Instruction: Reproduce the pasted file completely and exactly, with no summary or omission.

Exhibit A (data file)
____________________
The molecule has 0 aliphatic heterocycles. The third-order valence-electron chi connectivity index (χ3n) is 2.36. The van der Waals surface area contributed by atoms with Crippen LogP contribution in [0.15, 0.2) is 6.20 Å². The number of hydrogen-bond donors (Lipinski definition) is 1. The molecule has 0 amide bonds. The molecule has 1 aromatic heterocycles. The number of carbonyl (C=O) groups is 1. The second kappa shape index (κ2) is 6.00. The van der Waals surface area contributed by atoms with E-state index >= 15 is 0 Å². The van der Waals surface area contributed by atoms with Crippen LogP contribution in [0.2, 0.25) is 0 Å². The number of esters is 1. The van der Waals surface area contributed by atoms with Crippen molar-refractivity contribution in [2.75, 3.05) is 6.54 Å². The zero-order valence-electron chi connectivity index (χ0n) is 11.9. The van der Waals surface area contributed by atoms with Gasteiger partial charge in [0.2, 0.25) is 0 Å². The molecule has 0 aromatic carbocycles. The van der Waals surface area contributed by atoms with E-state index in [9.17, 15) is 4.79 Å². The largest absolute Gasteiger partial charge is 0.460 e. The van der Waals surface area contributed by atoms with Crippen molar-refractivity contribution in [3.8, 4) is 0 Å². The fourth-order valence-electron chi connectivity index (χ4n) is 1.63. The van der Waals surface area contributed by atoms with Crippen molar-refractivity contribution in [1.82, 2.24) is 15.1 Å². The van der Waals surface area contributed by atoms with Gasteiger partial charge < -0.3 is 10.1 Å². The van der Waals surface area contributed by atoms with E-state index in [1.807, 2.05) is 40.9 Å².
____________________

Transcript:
The molecule has 0 aliphatic heterocycles. The third-order valence-electron chi connectivity index (χ3n) is 2.36. The van der Waals surface area contributed by atoms with Crippen LogP contribution in [0.15, 0.2) is 6.20 Å². The number of hydrogen-bond donors (Lipinski definition) is 1. The molecule has 0 amide bonds. The molecule has 1 aromatic heterocycles. The number of carbonyl (C=O) groups is 1. The second kappa shape index (κ2) is 6.00. The van der Waals surface area contributed by atoms with E-state index >= 15 is 0 Å². The van der Waals surface area contributed by atoms with Crippen LogP contribution in [0.2, 0.25) is 0 Å². The number of esters is 1. The van der Waals surface area contributed by atoms with Crippen molar-refractivity contribution in [2.75, 3.05) is 6.54 Å². The zero-order valence-electron chi connectivity index (χ0n) is 11.9. The van der Waals surface area contributed by atoms with Gasteiger partial charge in [0.2, 0.25) is 0 Å². The molecule has 0 aromatic carbocycles. The van der Waals surface area contributed by atoms with E-state index in [9.17, 15) is 4.79 Å². The largest absolute Gasteiger partial charge is 0.460 e. The van der Waals surface area contributed by atoms with Crippen molar-refractivity contribution in [3.8, 4) is 0 Å². The fourth-order valence-electron chi connectivity index (χ4n) is 1.63. The van der Waals surface area contributed by atoms with Crippen molar-refractivity contribution in [1.82, 2.24) is 15.1 Å². The van der Waals surface area contributed by atoms with Gasteiger partial charge < -0.3 is 10.1 Å². The van der Waals surface area contributed by atoms with E-state index in [1.807, 2.05) is 40.9 Å².